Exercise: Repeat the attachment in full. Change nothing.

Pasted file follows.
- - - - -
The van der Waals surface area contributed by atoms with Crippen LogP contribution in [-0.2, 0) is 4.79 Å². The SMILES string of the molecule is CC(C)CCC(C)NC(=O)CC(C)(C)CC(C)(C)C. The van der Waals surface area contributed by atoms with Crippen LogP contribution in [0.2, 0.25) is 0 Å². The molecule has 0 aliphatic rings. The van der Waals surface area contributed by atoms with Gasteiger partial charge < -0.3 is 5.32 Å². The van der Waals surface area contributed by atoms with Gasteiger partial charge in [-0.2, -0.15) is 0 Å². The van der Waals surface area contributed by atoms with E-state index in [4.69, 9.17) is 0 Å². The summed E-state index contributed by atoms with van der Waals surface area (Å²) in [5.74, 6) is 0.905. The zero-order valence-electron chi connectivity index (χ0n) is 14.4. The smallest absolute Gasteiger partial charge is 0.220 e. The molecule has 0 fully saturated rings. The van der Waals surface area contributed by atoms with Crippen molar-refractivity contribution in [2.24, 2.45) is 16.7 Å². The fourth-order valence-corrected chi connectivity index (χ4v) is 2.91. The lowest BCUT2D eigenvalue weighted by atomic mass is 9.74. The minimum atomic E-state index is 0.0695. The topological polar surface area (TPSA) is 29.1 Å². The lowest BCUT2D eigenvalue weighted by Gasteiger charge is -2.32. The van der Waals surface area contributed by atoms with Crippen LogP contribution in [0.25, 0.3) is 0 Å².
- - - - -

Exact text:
The van der Waals surface area contributed by atoms with Crippen LogP contribution in [-0.2, 0) is 4.79 Å². The SMILES string of the molecule is CC(C)CCC(C)NC(=O)CC(C)(C)CC(C)(C)C. The van der Waals surface area contributed by atoms with Crippen LogP contribution in [0.2, 0.25) is 0 Å². The molecule has 0 aliphatic rings. The van der Waals surface area contributed by atoms with Gasteiger partial charge < -0.3 is 5.32 Å². The van der Waals surface area contributed by atoms with Gasteiger partial charge in [-0.2, -0.15) is 0 Å². The van der Waals surface area contributed by atoms with E-state index in [4.69, 9.17) is 0 Å². The summed E-state index contributed by atoms with van der Waals surface area (Å²) in [5.74, 6) is 0.905. The zero-order valence-electron chi connectivity index (χ0n) is 14.4. The smallest absolute Gasteiger partial charge is 0.220 e. The molecule has 0 fully saturated rings. The van der Waals surface area contributed by atoms with Crippen molar-refractivity contribution in [2.24, 2.45) is 16.7 Å². The fourth-order valence-corrected chi connectivity index (χ4v) is 2.91. The lowest BCUT2D eigenvalue weighted by atomic mass is 9.74. The minimum atomic E-state index is 0.0695. The topological polar surface area (TPSA) is 29.1 Å². The lowest BCUT2D eigenvalue weighted by Gasteiger charge is -2.32. The van der Waals surface area contributed by atoms with Crippen LogP contribution in [0.25, 0.3) is 0 Å².